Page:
Crittenden Marsh has been active recently. The most exciting
bird to be found there was a basic-plumaged Ruff.
This Old World vagrant is quite rare in our area but seen
nearly every year. It was located by Peter Metropolis on
the far side of the large lagoon between Moffit Field and
Shoreline Amphitheater, requiring a scope to be seen. Elsewhere
in the area were the nearly 50 Least Tern, over 100
Vaux's Swifts, and an adult Peregrine Falcon.
Good numbers of the expected Marbled Godwits and
Long-billed Curlews, Black-bellied Plovers
and Semi-palmated Plovers could be seen as well.
Last week a trip to the Sacramento River National Wildlife
Refuge produced small numbers of Swainson's Hawks,
two more Peregrine Falcons, a few stray Cattle
Egrets flying over the road, an American Bittern,
small groups of White-faced Ibis, two imm. Blue
Grosbeak, and two Lazuli Bunting.
Last weekend in Princenton Harbor, just north of Half
Moon Bay, hundreds of Elegant Terns could be seen
on the mudflats by the road. On a boating trip leaving from
the area and travelling south toward Pescadero, hundreds
of Common Murre, up to 50 Phalaropes most
likely Red-necked, and two Parasitic Jaegers were
A few interesting birds have been showing up with some regularity
in the Shoreline Area. At the end of Crittenden Road near
the entrance to Shoreline Park, a trail leading north along
the creek eventually ends up near an open area called Crittenden
Marsh. Most of the area is actually owned by a salt company
and therefore closed to pedestrians. With binoculars, or
better yet a telescope, good numbers of Least Terns (uncommon in our area), Wilson's and Red-necked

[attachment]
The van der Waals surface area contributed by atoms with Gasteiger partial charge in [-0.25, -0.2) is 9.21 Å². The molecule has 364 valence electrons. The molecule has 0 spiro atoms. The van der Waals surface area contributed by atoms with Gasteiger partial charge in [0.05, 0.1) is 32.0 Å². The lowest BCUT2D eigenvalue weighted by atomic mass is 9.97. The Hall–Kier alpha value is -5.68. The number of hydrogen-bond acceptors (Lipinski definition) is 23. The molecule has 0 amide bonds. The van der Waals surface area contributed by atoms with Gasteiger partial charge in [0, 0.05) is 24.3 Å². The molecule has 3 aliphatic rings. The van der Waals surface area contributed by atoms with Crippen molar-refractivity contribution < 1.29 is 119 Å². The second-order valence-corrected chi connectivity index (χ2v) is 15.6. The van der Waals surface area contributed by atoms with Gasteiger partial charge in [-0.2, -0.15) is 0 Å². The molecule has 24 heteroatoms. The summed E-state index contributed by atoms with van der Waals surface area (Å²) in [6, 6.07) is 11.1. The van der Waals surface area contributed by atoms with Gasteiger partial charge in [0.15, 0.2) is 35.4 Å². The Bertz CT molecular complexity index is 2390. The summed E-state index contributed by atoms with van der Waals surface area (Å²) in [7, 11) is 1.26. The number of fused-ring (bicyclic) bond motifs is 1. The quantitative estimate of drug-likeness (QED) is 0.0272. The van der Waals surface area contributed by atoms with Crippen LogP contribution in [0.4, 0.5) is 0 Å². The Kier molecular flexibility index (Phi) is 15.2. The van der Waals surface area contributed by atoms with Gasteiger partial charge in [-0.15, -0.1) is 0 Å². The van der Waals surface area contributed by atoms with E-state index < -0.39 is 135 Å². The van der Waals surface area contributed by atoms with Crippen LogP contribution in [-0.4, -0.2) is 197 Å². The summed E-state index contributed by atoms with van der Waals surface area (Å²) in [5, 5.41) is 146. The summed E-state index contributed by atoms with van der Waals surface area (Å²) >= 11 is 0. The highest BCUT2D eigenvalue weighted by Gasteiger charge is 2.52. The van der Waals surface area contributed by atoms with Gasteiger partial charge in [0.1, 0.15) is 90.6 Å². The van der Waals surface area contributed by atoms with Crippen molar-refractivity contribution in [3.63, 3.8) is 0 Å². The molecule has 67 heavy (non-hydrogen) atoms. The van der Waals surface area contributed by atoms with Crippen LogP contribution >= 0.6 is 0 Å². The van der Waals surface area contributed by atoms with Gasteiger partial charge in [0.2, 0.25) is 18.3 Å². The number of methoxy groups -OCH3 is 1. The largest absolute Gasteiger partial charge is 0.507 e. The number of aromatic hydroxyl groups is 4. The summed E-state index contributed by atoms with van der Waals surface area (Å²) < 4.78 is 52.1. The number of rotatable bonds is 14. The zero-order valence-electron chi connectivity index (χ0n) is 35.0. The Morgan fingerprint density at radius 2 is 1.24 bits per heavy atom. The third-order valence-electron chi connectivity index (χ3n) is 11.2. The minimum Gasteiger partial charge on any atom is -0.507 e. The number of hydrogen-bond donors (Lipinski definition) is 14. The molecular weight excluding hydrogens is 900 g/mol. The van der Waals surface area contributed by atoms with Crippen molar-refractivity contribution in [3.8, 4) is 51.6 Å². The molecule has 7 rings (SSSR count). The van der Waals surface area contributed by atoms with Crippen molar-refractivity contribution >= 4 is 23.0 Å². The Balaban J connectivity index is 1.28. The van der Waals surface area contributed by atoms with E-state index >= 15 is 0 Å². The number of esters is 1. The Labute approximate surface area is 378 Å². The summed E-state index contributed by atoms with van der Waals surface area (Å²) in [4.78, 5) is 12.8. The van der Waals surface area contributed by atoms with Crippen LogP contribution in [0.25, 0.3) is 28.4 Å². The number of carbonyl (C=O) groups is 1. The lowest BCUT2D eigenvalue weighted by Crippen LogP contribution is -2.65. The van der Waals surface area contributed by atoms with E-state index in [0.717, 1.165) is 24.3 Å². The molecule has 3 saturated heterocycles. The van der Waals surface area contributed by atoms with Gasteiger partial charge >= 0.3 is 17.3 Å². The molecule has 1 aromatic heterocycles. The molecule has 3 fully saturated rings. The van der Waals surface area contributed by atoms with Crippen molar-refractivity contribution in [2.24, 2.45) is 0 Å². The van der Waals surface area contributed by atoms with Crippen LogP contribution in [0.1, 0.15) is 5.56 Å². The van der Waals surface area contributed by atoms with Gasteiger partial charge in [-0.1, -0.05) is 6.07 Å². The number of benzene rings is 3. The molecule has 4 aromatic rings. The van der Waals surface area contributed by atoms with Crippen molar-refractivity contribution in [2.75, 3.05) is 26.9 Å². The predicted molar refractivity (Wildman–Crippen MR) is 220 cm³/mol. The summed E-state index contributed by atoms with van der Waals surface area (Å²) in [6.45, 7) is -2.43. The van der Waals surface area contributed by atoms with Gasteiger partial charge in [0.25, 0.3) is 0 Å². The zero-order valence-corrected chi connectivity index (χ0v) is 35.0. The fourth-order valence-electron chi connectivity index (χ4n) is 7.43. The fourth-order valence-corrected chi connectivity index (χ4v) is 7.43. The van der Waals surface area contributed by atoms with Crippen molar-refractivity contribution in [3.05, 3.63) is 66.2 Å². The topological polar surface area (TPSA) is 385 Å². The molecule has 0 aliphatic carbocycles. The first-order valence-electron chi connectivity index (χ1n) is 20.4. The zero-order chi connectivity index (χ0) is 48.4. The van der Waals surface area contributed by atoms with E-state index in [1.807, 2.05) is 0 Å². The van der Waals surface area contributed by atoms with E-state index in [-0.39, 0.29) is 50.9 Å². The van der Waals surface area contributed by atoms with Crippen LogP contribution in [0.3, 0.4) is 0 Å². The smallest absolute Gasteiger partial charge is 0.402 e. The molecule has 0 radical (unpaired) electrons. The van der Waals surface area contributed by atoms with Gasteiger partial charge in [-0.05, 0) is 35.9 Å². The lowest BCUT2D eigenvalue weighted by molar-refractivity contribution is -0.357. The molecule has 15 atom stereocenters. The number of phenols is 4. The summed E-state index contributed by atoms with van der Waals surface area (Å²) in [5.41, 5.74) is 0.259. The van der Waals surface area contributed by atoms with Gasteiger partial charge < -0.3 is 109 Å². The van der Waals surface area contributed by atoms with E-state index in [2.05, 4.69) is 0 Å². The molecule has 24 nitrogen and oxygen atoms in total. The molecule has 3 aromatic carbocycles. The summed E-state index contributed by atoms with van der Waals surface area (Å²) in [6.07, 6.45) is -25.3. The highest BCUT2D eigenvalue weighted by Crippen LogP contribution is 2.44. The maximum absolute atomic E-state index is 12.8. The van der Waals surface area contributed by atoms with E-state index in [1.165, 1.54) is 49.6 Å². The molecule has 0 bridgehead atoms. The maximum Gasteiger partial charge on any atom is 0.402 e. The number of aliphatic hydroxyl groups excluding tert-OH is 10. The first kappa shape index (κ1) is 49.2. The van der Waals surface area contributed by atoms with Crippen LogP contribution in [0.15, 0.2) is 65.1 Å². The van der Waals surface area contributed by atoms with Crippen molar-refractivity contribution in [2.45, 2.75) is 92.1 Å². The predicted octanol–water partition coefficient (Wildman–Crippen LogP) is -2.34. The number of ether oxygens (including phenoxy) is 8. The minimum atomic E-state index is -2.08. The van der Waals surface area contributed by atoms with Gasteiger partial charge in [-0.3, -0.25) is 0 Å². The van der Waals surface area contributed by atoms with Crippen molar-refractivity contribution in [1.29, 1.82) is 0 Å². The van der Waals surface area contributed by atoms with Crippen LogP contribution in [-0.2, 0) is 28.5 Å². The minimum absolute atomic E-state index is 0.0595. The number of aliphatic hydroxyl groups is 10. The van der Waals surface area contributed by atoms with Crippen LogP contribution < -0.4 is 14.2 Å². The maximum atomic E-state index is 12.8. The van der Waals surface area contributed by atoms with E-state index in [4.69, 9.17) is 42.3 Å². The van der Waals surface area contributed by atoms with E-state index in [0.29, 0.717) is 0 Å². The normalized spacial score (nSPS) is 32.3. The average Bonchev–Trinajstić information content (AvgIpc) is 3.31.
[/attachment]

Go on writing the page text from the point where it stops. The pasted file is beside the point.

Phalaropes as well as Lesser Yellowlegs can be
observed. The nearby marsh which falls between two parallel
paved trails is often good for numerous shorebirds such
as Marbled Godwit, Long-billed Curlew, Whimbrel and many others. Both Sora and Virginia Rail can be seen here as well.
Last weekend was pretty exciting in that a trip to Point
Reyes, or more specifically Olema Marsh, produced a Purple
Martin among the many Barn and Cliff Swallows.
This species is quite rare in our area, but breeds yearly
in Marin County. As well, I photographed an Osprey
on the nest and also Belted Kingfisher and Red-shouldered
Hawk. With any luck these slides will be worth showing
in class next month.
Just today, I found a Band-tailed Pigeon along
Alma as I drove home. The bird flew right over my car and
landed in a tall conifer near the junction with Oregon.
That's all the now, I guess. Those of you who have been
the class before know how much I like Black Skimmers.
Well my new slides of this species are really good and I
can't wait to show them off! I also had the good fortune
of seeing a new individual at Rodeo Lagoon in the Marin
Headlands last weekend. As far as I know, this these birds
have not been seen in that area before and it represents
a continuing trend of northward expansion.